MSU's Abrams Planetarium's 50th Anniversary

Abrams Planetarium is a planetarium in the center of Michigan State University's campus.
Credit Wikimedia Commons

It's the 50th anniversary of the Abrams Planetarium at Michigan State University.

Those five decades have seen enormous changes in America's space program and in the way we think of space.

Shannon Schmoll, the director of MSU's Abrams Planetarium, said that planetariums have evolved and changed a lot through the last five decades, and a lot of those changes are seen in technology. Schmoll said the ability to use digital projection allows planetariums to show things beyond earth.

“We can fly out to Mars and can actually fly through Valles Marineris, which is a canyon on Mars about the size of the United States,” she said. “So we can actually travel the universe, so to speak, which is very exciting,” she said.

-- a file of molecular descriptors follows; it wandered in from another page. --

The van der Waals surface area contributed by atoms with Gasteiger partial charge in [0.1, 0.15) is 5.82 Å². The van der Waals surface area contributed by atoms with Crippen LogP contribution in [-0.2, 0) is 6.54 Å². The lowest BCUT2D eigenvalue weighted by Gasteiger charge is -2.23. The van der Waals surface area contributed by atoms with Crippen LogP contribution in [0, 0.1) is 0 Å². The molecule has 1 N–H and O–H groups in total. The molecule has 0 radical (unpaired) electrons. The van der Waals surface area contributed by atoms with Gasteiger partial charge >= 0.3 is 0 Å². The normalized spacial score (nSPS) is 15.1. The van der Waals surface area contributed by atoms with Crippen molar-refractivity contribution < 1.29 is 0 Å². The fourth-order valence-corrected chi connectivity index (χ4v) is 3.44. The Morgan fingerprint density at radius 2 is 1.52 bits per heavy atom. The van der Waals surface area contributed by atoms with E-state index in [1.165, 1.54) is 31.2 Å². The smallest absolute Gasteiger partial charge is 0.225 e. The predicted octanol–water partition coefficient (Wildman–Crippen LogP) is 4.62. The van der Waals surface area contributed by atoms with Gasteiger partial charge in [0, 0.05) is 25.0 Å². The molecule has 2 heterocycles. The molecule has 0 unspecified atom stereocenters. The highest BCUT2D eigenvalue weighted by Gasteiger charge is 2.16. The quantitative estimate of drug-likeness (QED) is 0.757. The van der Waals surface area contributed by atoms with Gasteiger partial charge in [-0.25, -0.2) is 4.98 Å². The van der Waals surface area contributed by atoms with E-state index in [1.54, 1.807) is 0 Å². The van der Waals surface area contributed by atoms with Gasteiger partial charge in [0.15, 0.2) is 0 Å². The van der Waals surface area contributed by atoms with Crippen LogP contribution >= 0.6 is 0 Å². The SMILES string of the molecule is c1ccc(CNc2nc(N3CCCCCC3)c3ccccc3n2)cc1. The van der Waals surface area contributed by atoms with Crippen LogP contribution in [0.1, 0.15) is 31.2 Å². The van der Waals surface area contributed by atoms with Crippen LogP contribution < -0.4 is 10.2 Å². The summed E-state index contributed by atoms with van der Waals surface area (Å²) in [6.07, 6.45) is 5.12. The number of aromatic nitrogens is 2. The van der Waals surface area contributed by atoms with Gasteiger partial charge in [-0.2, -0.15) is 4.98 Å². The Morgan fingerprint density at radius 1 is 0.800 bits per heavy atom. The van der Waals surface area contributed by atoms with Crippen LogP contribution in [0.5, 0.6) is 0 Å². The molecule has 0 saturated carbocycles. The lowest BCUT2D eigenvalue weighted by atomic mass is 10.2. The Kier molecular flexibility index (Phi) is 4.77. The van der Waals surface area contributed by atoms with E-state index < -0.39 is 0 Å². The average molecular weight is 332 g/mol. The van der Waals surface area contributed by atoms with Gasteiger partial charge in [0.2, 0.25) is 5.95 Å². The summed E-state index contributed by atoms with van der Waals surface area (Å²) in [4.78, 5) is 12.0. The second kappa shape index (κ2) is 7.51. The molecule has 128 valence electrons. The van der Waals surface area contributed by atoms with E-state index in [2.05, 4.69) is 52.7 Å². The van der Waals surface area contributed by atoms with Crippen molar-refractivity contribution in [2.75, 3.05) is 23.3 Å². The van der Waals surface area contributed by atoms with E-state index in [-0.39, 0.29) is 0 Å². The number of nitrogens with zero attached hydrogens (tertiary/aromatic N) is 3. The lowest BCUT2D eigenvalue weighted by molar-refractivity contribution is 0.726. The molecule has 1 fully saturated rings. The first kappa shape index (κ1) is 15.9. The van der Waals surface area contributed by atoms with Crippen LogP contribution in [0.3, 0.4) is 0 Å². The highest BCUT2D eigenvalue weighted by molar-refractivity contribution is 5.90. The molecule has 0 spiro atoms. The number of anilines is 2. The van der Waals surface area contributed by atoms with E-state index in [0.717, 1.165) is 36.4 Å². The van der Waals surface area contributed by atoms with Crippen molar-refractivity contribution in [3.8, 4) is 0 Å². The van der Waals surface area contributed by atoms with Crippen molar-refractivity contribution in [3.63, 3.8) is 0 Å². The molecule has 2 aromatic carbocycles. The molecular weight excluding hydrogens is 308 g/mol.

Schmoll said the knowledge that has been acquired over the decades provides planetariums with a lot more excitement.

“We still have people who come in and they have tons of questions about what’s going on in space. They want to know what’s going on with Hubble, what’s going on with the new missions,” she said. “ It’s a sense of wonder that just never goes away with what’s out there."

*Listen to the full story above. 

Stateside
2:53 pm
Mon July 21, 2014

Detroit Water suspends shut-offs for 15 days

Credit user rob zand / Flickr

The Detroit Water and Sewage Department is suspending shut-offs for 15 days.

Department Spokesman Bill Johnson said this suspension is a pause, not a moratorium. 

The department has been receiving a lot of criticism worldwide for shutting off water to 17,000 customers since March.

The 15 days will allow people another chance to come forward and prove they cannot pay their bills. The time will also be spent communicating with customers about payment plan options and financial assistance.